LOS ANGELES — Vera Farmiga scored a career breakthrough with an acting prize at the Sundance Film Festival seven years ago. She returns to Sundance with her directing debut, which will compete for top honors at the nation's best showcase for independent cinema.
Farmiga's "Higher Ground," in which she stars as a woman coping with a crisis of faith, is one of 16 entries in the U.S. dramatic competition at Robert Redford's Sundance festival, running Jan. 20-30 in Park City, Utah.
Other U.S. drama contenders announced Wednesday include director Sam Levinson's family wedding story "The Reasonable Bunch," featuring Demi Moore, Kate Bosworth and Ellen Barkin; Matthew Chapman's thriller "The Ledge," starring Charlie Hunnam, Terrence Howard and Liv Tyler; Drake Doremus' long-distance romance "Like Crazy," with Anton Yelchin and Felicity Jones; and the teen tales "Homework," directed by Gavin Wiesen and starring Emma Roberts and Freddie Highmore, and "Terri," directed by Azazel Jacobs and featuring John C. Reilly and Jacob Wysocki.
At the 2004 festival, Farmiga won a special jury prize for her performance as a wife and mother with a hardcore drug addiction in "Down to the Bone." Her career took off with roles in "The Manchurian Candidate," ''The Departed," ''Orphan" and "Up in the Air," for which she earned a supporting-actress nomination at last season's Academy Awards.
Farmiga's "Higher Ground" reflects a theme that runs among some of the 125 feature films at Sundance next month, said festival director John Cooper.
"The whole idea of religion and faith in films is sort of shocking this year for me, both with the films in the festival and even in films that we didn't pick. It's in the artists' psyche somehow, right now," Cooper said.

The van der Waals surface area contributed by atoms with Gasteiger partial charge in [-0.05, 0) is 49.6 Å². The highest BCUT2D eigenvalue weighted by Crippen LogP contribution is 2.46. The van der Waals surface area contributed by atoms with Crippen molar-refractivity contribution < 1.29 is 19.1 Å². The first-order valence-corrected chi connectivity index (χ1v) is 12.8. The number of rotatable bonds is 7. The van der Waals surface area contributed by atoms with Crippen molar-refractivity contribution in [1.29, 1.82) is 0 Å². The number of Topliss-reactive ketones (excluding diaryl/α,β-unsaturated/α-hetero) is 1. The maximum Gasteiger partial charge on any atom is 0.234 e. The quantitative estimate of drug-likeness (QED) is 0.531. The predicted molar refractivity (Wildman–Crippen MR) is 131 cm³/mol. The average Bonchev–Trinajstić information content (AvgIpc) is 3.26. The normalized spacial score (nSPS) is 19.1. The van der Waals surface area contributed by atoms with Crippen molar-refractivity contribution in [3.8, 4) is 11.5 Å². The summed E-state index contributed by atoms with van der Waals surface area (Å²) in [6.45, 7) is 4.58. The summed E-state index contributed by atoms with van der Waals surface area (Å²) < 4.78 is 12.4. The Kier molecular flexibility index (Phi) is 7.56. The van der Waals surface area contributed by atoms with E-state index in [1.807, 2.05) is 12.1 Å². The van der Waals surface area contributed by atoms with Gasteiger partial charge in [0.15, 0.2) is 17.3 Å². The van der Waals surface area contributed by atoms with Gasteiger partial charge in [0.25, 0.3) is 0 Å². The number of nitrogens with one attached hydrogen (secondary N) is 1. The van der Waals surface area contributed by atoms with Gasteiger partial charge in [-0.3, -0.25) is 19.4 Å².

Several Sundance competition entries and high-profile non-competition premieres to be announced Thursday deal with religious extremism, including Sean Durkin's "Martha Marcy May Marlene," about a woman trying to reconnect with family after she flees a cult.
Among the 16 films in the U.S. documentary competition are Constance Marks' "Being Elmo: A Puppeteer's Journey," a look at the man behind the beloved "Sesame Street" character; Peter D. Richardson's "How to Die in Oregon," examining the state's legalization of doctor-assisted suicide; Susanne Rostock's "Sing Your Song," a portrait of singer Harry Belafonte's role in the civil-rights movement; Morgan Neville's "Troubadours," tracing the careers of singers James Taylor and Carole King; and Andrew Rossi's "Page One: A Year Inside the New York Times."
Festival organizers also announced 16 films each in Sundance's world-cinema dramatic and documentary competitions.
World drama contenders include John Michael McDonagh's Irish drug-smuggling romp "The Guard," starring Don Cheadle and Brendan Gleeson; Amor Hakkar's "A Few Days of Respite," about two gay Iranian men who find refuge in a small French village; and Gerardo Chijona Valdes' "Ticket to Paradise," centering on a teenage runaway who escapes her father's sexual harassment in 1990s Cuba.
Among documentaries in the world-cinema competition are David Sington's "The Flaw," examining the fallout of the economic crisis; Danfung Dennis' "Hell and Back Again," chronicling a Marine's tour in Afghanistan and return home; and James Marsh's "Project Nim," the story of a chimpanzee raised like a human child.